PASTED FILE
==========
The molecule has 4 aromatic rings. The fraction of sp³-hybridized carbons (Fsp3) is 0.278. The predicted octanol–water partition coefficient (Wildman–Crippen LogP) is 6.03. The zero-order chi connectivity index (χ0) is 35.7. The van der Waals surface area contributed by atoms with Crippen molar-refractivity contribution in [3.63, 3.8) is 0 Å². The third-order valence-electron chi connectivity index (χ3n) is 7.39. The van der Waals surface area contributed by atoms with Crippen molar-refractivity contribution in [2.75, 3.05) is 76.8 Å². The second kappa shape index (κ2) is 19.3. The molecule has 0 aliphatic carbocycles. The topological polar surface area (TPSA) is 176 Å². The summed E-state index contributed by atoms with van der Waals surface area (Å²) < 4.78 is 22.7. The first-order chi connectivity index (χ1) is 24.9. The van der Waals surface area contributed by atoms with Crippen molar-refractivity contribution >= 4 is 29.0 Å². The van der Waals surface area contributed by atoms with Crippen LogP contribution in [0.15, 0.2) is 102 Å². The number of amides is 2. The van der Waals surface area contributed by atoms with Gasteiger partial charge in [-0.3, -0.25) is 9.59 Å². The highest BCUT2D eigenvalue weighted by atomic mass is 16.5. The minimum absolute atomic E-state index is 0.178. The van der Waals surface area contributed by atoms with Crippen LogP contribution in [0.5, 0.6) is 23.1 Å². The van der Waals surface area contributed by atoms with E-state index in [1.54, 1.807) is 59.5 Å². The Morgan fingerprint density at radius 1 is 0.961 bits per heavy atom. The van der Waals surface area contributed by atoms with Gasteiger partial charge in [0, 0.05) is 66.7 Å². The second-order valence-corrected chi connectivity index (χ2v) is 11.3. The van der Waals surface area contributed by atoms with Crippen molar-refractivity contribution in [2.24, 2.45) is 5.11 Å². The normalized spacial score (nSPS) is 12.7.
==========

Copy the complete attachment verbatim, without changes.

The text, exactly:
The molecule has 4 aromatic rings. The fraction of sp³-hybridized carbons (Fsp3) is 0.278. The predicted octanol–water partition coefficient (Wildman–Crippen LogP) is 6.03. The zero-order chi connectivity index (χ0) is 35.7. The van der Waals surface area contributed by atoms with Crippen molar-refractivity contribution in [3.63, 3.8) is 0 Å². The third-order valence-electron chi connectivity index (χ3n) is 7.39. The van der Waals surface area contributed by atoms with Crippen molar-refractivity contribution in [2.75, 3.05) is 76.8 Å². The second kappa shape index (κ2) is 19.3. The molecule has 0 aliphatic carbocycles. The topological polar surface area (TPSA) is 176 Å². The summed E-state index contributed by atoms with van der Waals surface area (Å²) < 4.78 is 22.7. The first-order chi connectivity index (χ1) is 24.9. The van der Waals surface area contributed by atoms with Crippen molar-refractivity contribution >= 4 is 29.0 Å². The van der Waals surface area contributed by atoms with Crippen LogP contribution in [0.15, 0.2) is 102 Å². The number of amides is 2. The van der Waals surface area contributed by atoms with Gasteiger partial charge in [-0.3, -0.25) is 9.59 Å². The highest BCUT2D eigenvalue weighted by atomic mass is 16.5. The minimum absolute atomic E-state index is 0.178. The van der Waals surface area contributed by atoms with Crippen LogP contribution in [0.5, 0.6) is 23.1 Å². The van der Waals surface area contributed by atoms with E-state index in [1.54, 1.807) is 59.5 Å². The Morgan fingerprint density at radius 1 is 0.961 bits per heavy atom. The van der Waals surface area contributed by atoms with Gasteiger partial charge in [0, 0.05) is 66.7 Å². The second-order valence-corrected chi connectivity index (χ2v) is 11.3. The van der Waals surface area contributed by atoms with Crippen molar-refractivity contribution in [2.24, 2.45) is 5.11 Å². The normalized spacial score (nSPS) is 12.7.